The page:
Thursday, March 7th is World Book Day.
One week later, Thursday, March 14th is World Maths Day (it’s also Pi Day!)
Register here and you will receive an email with a link to download the competition pack. Once registered you will receive further emails and instructions. This year, under GDPR regulations schools will need to upload their students; full instructions will be provided, including a walk-through video link. Students will be able to use Mathletics for the whole of March. In addition to the Competition Pack Further Resources are provided including a Mathletics welcome guide.
The event runs at any time of the day on Thursday 14th March. Unlike in previous years, start and finish times are not stated for various cities around the world. The Competition pack states “Don’t worry if you can’t join in on the 14th, simply run your competition on a different day ….”
Schools are encouraged to run their own in school competitions. The competition pack includes instructions, suggestions and certificates.
World Book day always encourages me to check the free books links which includes some great resources.
Note in particular Colin Foster’s KS3 Instant Maths Ideas (3 books) – a wealth of ideas you can try in the classroom and freely available online.
I think that’s 71 pages.
For younger students, this revision resource was created for Year 6 (age 10-11) to use on World Book Day.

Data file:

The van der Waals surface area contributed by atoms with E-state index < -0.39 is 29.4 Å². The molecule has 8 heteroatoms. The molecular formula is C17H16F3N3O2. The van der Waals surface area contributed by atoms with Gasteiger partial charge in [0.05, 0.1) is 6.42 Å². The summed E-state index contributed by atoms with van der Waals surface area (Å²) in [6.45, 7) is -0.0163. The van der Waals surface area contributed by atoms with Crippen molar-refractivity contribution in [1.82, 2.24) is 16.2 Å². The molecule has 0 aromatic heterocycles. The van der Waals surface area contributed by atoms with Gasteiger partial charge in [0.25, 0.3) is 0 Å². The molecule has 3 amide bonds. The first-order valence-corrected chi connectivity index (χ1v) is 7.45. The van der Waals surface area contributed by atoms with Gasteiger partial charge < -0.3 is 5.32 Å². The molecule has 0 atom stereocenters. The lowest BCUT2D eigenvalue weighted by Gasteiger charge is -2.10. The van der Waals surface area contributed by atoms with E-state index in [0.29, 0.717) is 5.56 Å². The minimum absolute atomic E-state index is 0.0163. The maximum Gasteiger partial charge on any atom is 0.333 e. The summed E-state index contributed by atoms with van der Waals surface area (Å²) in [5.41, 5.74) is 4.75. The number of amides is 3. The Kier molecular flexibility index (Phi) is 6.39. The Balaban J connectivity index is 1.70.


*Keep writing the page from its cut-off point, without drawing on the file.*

We could bring books and Mathematics together with some Statistics. UK readers who remember Statistics coursework may remember AQA’s coursework task ‘Read All About It’ where students considered various newspapers and magazines for readability. Similarly, we have Edexcel’s Newspaper Comparisons. A search for these old coursework tasks returned this Edexel documentwhich has numerous investigations with mark schemes; Newspaper comparisons is on page 171. The document is a very useful source of problems and data handling activities.
We could consider the reading age of a text; consider these readability formulae; if you paste some text to this site, Readability Formulas you can easily check statistics for your chosen text and generate a reading age according to the various tests.
Alternatively, try Analyze My Writing. Simply paste in some text for a comprehensive analysis including basic statistics, word and sentence length and readability. It is also possible to create Cloze tests. You can read more about this resource on Richard Byrne’s always impressive “Free Technology for Teachers”.
It seems appropriate to check some world records on books!
I tried the text of this post for readability – college level!
Speaking of “Two Things”, have a look at this quick, no quiz retrieval Strategy from Pooja K Agarwal’s Retrieval Practice site. Retrieval Practice does not have to be in the form of a quiz. (Further resources)